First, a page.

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Anna Chlumsky: A Spectacular Second Act

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photo credit: HBO/Bill Gray

Watching actress Anna Chlumsky deliver delicious and decisive lines as Amy Brookheimer, chief of staff to Vice President Selina Meyer on the HBO hit Veep, you see an actress adept at sophisticated comedy. There are no traces of Vada Sultenfuss, the oddball character in My Girl that made 10-year-old Chlumsky famous two decades ago. By stepping away from the industry completely—graduating from college and moving to New York to work in publishing—Chlumsky discovered a fresh passion for acting. Thankfully, producers and directors appreciate the grown-up, making her one of very few child stars to achieve even greater success as an adult. While on break from Veep, which has been renewed for a season two, Chlumsky, 31, is at home in New York appearing in the off-Broadway play 3C, a wry comedy written by David Adjmi set in disco era 1978.

DivineCaroline: Your character on Veep, Amy Brookheimer, is representative of so many women—fiercely ambitious but perhaps a touch insecure.
Anna Chlumsky: She’s definitely been one of those kind wunderkind-ish, ambitious women on [Capitol] Hill. I feel she’s one of these people who perhaps even grew up around this stuff and always had her eye on power and knows that’s what it’s all about for her. She’s young for the chief of staff position, so I think she finds herself scrutinized by maybe the same people that were her cohorts once upon a time. Now she has to focus completely on everything she’s doing, do a marvelous job; maybe even more so than if she had 20 years more experience. That’s where we feel maybe the smatterings of insecurity. There’s a lot of overcompensation having to go on to make up for being in the position a little bit earlier than she would have expected.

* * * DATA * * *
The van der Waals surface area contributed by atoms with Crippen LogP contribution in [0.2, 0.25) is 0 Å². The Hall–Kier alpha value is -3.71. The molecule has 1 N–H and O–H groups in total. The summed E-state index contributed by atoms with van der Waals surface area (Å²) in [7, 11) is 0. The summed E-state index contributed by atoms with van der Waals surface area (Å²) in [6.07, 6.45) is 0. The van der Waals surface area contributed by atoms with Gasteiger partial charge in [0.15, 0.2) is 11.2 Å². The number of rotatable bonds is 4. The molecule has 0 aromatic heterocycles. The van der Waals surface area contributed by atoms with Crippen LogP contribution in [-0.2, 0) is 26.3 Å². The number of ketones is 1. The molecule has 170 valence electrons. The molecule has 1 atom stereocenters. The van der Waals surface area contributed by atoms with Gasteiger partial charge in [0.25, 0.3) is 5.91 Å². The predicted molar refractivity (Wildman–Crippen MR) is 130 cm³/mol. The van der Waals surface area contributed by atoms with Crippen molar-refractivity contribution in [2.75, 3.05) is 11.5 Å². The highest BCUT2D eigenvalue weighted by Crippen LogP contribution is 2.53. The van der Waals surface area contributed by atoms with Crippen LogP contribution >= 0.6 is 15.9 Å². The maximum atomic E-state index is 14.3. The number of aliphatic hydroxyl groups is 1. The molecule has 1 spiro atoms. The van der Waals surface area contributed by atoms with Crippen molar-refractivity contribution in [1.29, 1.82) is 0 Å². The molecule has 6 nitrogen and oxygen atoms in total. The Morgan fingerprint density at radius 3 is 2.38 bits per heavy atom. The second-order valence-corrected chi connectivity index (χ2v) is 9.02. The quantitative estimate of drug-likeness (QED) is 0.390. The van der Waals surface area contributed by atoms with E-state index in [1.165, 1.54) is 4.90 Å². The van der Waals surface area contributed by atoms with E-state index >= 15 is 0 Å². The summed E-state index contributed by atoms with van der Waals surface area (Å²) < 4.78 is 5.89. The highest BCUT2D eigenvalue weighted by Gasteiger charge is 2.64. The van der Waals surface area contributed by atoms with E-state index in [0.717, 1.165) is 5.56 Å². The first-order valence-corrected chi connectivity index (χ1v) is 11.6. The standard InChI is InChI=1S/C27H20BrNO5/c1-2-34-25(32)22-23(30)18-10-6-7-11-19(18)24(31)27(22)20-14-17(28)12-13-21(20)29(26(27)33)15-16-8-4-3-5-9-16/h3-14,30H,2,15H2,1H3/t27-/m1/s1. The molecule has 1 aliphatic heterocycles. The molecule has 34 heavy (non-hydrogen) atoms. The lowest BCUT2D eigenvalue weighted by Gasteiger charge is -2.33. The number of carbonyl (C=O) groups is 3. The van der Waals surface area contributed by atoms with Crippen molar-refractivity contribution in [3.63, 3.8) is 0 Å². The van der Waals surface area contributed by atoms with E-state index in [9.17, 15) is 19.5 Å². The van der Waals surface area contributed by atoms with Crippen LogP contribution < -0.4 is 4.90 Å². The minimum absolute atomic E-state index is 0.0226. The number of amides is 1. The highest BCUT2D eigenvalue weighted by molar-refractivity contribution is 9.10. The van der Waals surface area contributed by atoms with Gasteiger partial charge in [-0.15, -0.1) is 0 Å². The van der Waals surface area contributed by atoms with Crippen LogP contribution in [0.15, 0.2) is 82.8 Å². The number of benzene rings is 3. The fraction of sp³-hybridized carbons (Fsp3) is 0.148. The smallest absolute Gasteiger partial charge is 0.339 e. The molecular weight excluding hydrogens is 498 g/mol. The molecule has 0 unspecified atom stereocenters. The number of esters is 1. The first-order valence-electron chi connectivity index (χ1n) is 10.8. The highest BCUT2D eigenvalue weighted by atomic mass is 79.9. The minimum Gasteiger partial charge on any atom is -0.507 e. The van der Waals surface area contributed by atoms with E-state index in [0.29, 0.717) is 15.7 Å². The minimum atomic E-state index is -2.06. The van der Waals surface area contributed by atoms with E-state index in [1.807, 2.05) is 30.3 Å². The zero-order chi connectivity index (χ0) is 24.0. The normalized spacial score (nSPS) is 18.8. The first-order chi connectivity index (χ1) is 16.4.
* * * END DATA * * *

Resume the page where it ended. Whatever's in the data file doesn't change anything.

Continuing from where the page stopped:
DC: So much of the dynamic between the characters are these asides and subtle, under the breath things. Sometimes Amy’s a little flustered, but she doesn’t let the others see it.
AC: She doesn’t suffer fools very well. That’s one of her weaknesses. That said, now she’s a boss, so she has to do her utmost—and sometimes she fails at this—but she has to do her utmost to cover her frustrations and maybe curb her anger, especially in front of Selina.
DC: While the characters in Veep all seem so real. What research did you do for your role?
AC: The cast and writers all got this really glamorous tour of Washington, DC when we were filming the pilot. We got to go into the Senate Chamber and see a bunch of things you don’t normally see. All of us were put in touch with different people who had similar positions to ours. Then trying to understand those dynamics in the office. Chiefs of staff can’t really go out for beers with people they may have gone out for beers with before. They are now the boss and they have to put on that hat and do it well.
DC: Was it a tough audition process?